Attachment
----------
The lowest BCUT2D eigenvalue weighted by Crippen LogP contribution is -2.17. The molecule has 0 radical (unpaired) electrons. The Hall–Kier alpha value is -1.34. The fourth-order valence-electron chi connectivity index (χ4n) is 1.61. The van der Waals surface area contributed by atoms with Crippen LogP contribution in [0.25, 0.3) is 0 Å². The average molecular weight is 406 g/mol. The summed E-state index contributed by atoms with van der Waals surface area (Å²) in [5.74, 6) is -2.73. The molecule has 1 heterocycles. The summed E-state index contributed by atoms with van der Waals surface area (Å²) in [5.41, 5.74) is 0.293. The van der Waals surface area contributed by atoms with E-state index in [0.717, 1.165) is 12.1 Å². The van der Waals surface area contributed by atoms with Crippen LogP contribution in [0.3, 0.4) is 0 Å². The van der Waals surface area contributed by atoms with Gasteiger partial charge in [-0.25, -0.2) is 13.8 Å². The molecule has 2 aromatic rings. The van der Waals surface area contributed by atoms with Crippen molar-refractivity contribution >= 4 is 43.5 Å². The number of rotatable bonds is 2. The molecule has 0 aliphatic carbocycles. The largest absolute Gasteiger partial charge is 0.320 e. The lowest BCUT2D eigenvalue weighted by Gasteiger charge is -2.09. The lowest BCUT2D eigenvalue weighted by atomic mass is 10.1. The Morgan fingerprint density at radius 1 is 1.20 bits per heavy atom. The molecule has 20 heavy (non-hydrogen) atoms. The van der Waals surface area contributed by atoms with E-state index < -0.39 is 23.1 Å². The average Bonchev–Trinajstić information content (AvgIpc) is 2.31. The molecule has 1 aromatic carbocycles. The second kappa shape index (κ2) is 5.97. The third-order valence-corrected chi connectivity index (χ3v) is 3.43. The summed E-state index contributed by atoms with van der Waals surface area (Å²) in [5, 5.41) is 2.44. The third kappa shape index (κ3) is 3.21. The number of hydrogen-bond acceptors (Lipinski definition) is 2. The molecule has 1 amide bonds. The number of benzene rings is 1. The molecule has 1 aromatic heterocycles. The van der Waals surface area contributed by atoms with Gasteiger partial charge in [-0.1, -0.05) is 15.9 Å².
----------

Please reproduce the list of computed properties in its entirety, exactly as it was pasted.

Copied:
The lowest BCUT2D eigenvalue weighted by Crippen LogP contribution is -2.17. The molecule has 0 radical (unpaired) electrons. The Hall–Kier alpha value is -1.34. The fourth-order valence-electron chi connectivity index (χ4n) is 1.61. The van der Waals surface area contributed by atoms with Crippen LogP contribution in [0.25, 0.3) is 0 Å². The average molecular weight is 406 g/mol. The summed E-state index contributed by atoms with van der Waals surface area (Å²) in [5.74, 6) is -2.73. The molecule has 1 heterocycles. The summed E-state index contributed by atoms with van der Waals surface area (Å²) in [5.41, 5.74) is 0.293. The van der Waals surface area contributed by atoms with E-state index in [0.717, 1.165) is 12.1 Å². The van der Waals surface area contributed by atoms with Crippen LogP contribution in [0.3, 0.4) is 0 Å². The van der Waals surface area contributed by atoms with Gasteiger partial charge in [-0.25, -0.2) is 13.8 Å². The molecule has 2 aromatic rings. The van der Waals surface area contributed by atoms with Crippen molar-refractivity contribution >= 4 is 43.5 Å². The number of rotatable bonds is 2. The molecule has 0 aliphatic carbocycles. The largest absolute Gasteiger partial charge is 0.320 e. The lowest BCUT2D eigenvalue weighted by Gasteiger charge is -2.09. The lowest BCUT2D eigenvalue weighted by atomic mass is 10.1. The Morgan fingerprint density at radius 1 is 1.20 bits per heavy atom. The molecule has 20 heavy (non-hydrogen) atoms. The van der Waals surface area contributed by atoms with E-state index < -0.39 is 23.1 Å². The average Bonchev–Trinajstić information content (AvgIpc) is 2.31. The molecule has 1 aromatic carbocycles. The second kappa shape index (κ2) is 5.97. The third-order valence-corrected chi connectivity index (χ3v) is 3.43. The summed E-state index contributed by atoms with van der Waals surface area (Å²) in [5, 5.41) is 2.44. The third kappa shape index (κ3) is 3.21. The number of hydrogen-bond acceptors (Lipinski definition) is 2. The molecule has 1 amide bonds. The number of benzene rings is 1. The molecule has 1 aromatic heterocycles. The van der Waals surface area contributed by atoms with Gasteiger partial charge in [-0.1, -0.05) is 15.9 Å².